Violetta de Bordeaux Dec 21st 2012

thisisme(az9b)December 22, 2012

Took this picture yesterday. This tree usually goes partially dormant for 1-2 weeks mid January. I think its about time to harvest the remaining figs. They don't seam to be ripening anymore. I'm going to try and make some fig preserves.

I trimmed it back hard last January. This is what it looked like in February 2012. If I don't trim it back hard again it will be huge by this time next year.

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Nice tree, when you prune it, please save me some cuttings, will pay for it.

    Bookmark   December 22, 2012 at 6:12PM
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Me too please

    Bookmark   December 22, 2012 at 8:01PM
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Hi there all you/thisisme/us ...
Very glad to just hear from you again.

An extremely nice VdB fig bush.
My congrats.

    Bookmark   December 23, 2012 at 6:11AM
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fruitnut Z7 4500ft SW TX

Beautiful plant!! You guys don't get much winter!! How long do you get high quality figs from this bush? In my greenhouse it's about mid June to mid October. But we are much colder than you. My fig trees have been without leaves for a month already.

    Bookmark   December 23, 2012 at 10:07AM
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Hi fruitnut, once fully mature. In a normal year it produces good quality figs here from late April to late November. This one tree/bush produces a lot of figs during that time. There are several flushes where there are a bunch ripening at a time. Through the entire season there is almost always at least 1-3 ripe fruit on any given day. So nearly every day when I'm out in the garden I have a small handful to eat.

Last January I trimmed it down to about 1' tall so I got almost no breba figs. This coming January I plan on cutting it back to 3' tall so I can have some more breba figs early in the season. What might seam strange to people in other zones is that a healthy fig tree here goes through several flushes of growth during the growing season. As such there are both breba and main crop figs produced throughout the season.

    Bookmark   December 23, 2012 at 4:53PM
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Very nice and thanks for sharing the pictures.
Eating figs for so many months sure is nice i bet.

    Bookmark   December 23, 2012 at 7:42PM
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dieseler another forum member who lives here said to me Arizona is like fig heaven.

Today my son picked roughly twenty five quarts of peppers and I'm still eating ripe cherry tomatoes off the vine. I posted some pictures I took of my garden on Dec 21st in the Arizona Forum. I will probably post the pepper harvest pics tomorrow.

For those who are looking for cuttings. Last year I did not sell any. This year I plan on offering them up for bid on eBay. My eBay user name is the same as my forum user name. The best time to take cuttings though is when the tree is dormant and that won't be until Mid-January. I suspect there will be 10-15 lots with three 12" cuttings each. With that many lots I suspect the prices will be very reasonable.

I also have three large rooted cuttings. Small trees really. The part below ground is 18" long and they are all 3'+ tall above ground. I plan on cutting the above ground part off at 12"-18". That way they will fit in three foot long boxes and be easier to ship.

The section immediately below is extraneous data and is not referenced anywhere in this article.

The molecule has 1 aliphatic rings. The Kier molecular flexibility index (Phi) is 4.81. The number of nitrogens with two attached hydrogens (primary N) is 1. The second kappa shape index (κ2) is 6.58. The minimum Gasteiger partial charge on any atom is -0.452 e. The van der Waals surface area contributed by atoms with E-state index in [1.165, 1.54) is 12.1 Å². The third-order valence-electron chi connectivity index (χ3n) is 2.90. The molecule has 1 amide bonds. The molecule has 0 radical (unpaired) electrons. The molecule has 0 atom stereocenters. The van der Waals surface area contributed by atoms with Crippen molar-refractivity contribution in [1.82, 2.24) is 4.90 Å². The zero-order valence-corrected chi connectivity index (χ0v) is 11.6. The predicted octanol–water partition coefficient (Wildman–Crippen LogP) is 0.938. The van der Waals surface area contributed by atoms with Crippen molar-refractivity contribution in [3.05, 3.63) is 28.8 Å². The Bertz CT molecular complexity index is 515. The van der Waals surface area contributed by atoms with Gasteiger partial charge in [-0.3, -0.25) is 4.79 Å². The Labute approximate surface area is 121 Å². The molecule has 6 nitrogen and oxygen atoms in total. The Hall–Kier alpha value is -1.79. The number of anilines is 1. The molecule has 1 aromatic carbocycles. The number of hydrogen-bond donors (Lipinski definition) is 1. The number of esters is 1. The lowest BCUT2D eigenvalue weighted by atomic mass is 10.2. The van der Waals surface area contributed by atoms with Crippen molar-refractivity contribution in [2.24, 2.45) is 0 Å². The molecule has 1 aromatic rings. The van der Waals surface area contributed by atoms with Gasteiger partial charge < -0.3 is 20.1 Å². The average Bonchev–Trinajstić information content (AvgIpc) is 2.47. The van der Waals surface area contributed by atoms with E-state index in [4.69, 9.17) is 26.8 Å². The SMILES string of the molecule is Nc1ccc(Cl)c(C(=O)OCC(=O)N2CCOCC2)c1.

If you click on the link you will see that temps just started dropping below 70 degrees a couple weeks ago. Dec 28th averages a temp of 62 degrees. From there we start warming up again. Our winter such as it is just got here and very soon it will be gone.

Here is a link that might be useful: A look at Arizona weather

    Bookmark   December 24, 2012 at 12:08AM
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just post a link when you list on eBay.
Best of Luck

    Bookmark   December 24, 2012 at 12:36PM
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Centurion_(Verde Valley AZ Z8)

Good to see you posting, thisisme.

Here is the VDB you gave me last February. The fence to the right is 4' high.

    Bookmark   December 24, 2012 at 10:12PM
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Mark if it's OK with gardenweb I will.

Looks really healthy Centurion. Not torture tested by the salty water and salty and alkaline soil we have here in the valley. How recent is that picture? Just asking because I know it gets cold up in the mountains. I thought your trees would be dormant by now.

    Bookmark   December 25, 2012 at 4:05PM
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Nice tree you are in a good weather area. Today December 25 every thing is freezing.

    Bookmark   December 25, 2012 at 10:04PM
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Centurion_(Verde Valley AZ Z8)

Pic was taken in September or October. It looks much different these days.

(First frost was a little before Thanksgiving...and we got three nights in a row, We've had 10-15 nights below freezing since then, so it is very very dormant right now).

    Bookmark   December 28, 2012 at 7:23PM
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It is nice so many of you posting again here after such a long time.
Also, I remember some years ago George had posted a picture him standing by the side of his fig plant full of many dark figs, all visible in the tree, I believe it was also VDB.

Happy New Year to all.

    Bookmark   January 3, 2013 at 9:08PM
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frozenjoe(9 Arizona)

Nice looking plant thisisme. The one you gave me is doing great. I'll try to take a photo to post tomorrow. It must be just a little bit colder up by me because mine has dropped most of its leaves. All my fig trees have been dropping their leaves. I got a lot of delicious figs off of the VdB tree this year. It's a very nice variety.